• Management accountants, also known as private accountants, corporate accountants, or cost accountants. These individuals work with enterprise businesses and with the management teams of these companies directly.
  • Government accountants, who work exclusively to oversee, maintain, and organize the accounting and financial processes of local, state, and federal government organizations

Average pay: Accountant salaries

As with nearly every profession today, the salary range for tax accountants can vary according to a wide array of factors. Elements like the number of years of experience candidates have, the industry in which they work, and whether candidates pursue midpoint or entry-level positions can all have an impact on pay.

The BLS found that the average tax accountant salary was $70,500 as of May 2018. Overall, the top 10% of highest-earning tax accountants took home $122,840 in average annual salary in 2018, whereas the lowest earners in this category made $43,650 or less.

Pay also differs according to the industry. BLS data shows that tax accountants working for government industries were on the lower end of the earning scale, with a median annual wage of $68,420. Professionals in the accounting, tax preparation, bookkeeping, and payroll services industries earned a bit more, with the average standing at $70,640 annually in 2018. Tax accountants operating within the enterprise sector were near the top earners, with an average wage of $73,180. Finally, accountants in the finance and insurance industry made the most, on average, with a yearly wage of $74,690 in 2018.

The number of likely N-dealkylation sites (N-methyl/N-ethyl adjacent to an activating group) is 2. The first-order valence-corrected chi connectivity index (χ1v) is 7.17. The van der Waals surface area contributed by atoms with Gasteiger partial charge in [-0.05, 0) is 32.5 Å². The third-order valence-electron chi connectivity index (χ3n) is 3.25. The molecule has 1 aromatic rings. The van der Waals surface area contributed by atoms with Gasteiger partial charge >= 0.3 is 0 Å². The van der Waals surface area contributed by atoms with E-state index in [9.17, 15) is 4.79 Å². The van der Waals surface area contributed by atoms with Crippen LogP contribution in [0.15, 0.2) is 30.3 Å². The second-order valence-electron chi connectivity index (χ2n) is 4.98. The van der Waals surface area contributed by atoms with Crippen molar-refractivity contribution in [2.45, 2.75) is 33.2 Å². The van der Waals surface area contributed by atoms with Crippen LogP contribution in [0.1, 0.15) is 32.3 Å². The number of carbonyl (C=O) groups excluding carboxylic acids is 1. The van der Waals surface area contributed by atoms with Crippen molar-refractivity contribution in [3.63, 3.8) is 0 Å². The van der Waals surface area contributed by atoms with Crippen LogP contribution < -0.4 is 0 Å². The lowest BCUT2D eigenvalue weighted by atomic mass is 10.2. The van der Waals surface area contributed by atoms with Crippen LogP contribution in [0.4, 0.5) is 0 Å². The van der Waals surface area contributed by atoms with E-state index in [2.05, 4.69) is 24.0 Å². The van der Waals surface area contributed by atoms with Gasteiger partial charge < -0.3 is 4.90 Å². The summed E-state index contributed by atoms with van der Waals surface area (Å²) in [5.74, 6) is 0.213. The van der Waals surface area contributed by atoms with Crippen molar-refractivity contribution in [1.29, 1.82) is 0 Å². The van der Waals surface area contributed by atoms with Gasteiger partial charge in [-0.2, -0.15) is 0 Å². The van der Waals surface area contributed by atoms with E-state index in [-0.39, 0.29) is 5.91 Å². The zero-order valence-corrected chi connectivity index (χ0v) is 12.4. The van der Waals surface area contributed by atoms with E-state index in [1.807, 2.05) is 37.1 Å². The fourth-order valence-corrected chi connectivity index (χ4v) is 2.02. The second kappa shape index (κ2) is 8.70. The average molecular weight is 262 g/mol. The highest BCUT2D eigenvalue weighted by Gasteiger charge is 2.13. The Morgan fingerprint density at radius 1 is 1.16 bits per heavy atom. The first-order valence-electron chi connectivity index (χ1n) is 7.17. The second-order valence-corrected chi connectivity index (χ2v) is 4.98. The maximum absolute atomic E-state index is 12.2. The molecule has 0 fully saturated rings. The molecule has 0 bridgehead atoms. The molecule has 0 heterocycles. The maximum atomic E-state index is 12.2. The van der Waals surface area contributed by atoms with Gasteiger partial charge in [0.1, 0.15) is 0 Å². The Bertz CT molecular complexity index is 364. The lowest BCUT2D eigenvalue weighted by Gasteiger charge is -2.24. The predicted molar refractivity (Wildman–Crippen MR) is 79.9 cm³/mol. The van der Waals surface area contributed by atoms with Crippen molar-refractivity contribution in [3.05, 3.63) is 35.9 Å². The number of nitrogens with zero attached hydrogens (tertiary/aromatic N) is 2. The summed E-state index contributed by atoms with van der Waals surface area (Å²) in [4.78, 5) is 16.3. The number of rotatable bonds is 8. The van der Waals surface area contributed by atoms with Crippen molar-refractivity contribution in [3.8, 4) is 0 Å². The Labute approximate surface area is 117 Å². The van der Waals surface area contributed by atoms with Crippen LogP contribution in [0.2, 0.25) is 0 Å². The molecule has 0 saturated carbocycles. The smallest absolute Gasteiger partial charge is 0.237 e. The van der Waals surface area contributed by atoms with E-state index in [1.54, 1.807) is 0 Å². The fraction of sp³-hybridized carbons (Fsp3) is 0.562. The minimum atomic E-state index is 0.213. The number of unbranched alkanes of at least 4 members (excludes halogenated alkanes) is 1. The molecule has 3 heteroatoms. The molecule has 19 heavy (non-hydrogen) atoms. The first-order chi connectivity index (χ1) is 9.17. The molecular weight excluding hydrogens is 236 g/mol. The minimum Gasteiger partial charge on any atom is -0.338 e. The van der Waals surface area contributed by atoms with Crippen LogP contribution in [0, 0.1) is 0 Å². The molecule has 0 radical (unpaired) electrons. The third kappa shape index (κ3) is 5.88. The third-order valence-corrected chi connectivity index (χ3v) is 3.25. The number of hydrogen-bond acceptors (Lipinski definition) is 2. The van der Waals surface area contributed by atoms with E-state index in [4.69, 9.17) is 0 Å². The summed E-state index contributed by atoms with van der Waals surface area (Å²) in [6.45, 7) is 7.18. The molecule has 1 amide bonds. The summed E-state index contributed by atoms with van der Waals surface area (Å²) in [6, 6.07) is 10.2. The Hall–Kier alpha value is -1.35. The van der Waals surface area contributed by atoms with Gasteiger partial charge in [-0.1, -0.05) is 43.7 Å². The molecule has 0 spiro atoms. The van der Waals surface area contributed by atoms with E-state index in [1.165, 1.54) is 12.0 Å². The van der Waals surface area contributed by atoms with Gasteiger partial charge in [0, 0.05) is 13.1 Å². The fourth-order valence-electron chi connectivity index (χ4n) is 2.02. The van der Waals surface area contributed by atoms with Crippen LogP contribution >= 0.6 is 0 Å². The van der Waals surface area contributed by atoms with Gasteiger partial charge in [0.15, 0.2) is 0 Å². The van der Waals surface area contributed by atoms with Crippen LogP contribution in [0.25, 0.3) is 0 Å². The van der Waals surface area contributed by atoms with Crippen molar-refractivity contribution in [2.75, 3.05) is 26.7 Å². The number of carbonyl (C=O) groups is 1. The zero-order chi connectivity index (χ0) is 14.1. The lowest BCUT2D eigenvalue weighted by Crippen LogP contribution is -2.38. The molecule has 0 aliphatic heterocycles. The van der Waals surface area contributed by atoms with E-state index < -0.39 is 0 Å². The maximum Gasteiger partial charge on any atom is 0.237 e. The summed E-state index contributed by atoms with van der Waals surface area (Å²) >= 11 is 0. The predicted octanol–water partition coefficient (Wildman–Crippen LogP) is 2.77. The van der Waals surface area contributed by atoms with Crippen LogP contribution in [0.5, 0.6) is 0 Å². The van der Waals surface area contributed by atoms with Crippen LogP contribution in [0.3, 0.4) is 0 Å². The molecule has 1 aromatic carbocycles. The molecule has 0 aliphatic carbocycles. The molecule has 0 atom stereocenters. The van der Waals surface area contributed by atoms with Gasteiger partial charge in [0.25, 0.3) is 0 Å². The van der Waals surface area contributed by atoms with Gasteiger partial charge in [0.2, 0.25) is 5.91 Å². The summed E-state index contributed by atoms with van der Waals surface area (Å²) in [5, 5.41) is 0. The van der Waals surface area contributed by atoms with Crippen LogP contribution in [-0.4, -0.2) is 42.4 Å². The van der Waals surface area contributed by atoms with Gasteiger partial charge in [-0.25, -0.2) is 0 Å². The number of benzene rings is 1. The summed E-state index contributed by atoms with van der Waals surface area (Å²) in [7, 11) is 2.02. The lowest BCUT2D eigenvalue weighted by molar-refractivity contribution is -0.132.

The amount of experience a tax accountant has can also impact his or her annual salary. Currently, entry-level positions, including those for accountants who have one year of experience or less in the field, offer an average salary of $52,500, according to research from staffing and recruitment agency Robert Half. The midpoint projected salary for tax accountants with one to three years of experience is considerably higher at an average of $71,000 in 2019.

Manager-level tax accountants—those that have worked in the field for three to five years or more and can handle the responsibilities of supervising the employees underneath them— earn even more. The midpoint average salary for these advanced candidates sits at $108,000, and can be even higher for those with more experience and/or highly specialized skills.

How to become a tax accountant

Most employers advertising tax accountant roles require at least a bachelor’s degree in accounting, business, or a similar field. However, as the BLS pointed out, many employers prioritize candidates who have master’s degrees over those who do not.

In addition, tax accountants must also be prepared for and earn their Certified Public Accountant (CPA) license ahead of operating professionally in the field.

Northeastern University’s Online Master of Science in Taxation from the D’Amore-McKim School of Business can prepare students for a well-paying career in the field of tax accounting. Visit our website and connect with one of our enrollment advisors to learn more.

 

Recommended Readings

Taxation or Accounting: Which Master’s Degree is Right for You?

Becoming a CPA: What You Need to Know

Northeastern University Online MST Program

 

Sources

Bureau of Labor Statistics – Accountants and Auditors

Robert Half – Take a Closer Look at Today’s Tax Accountant Salary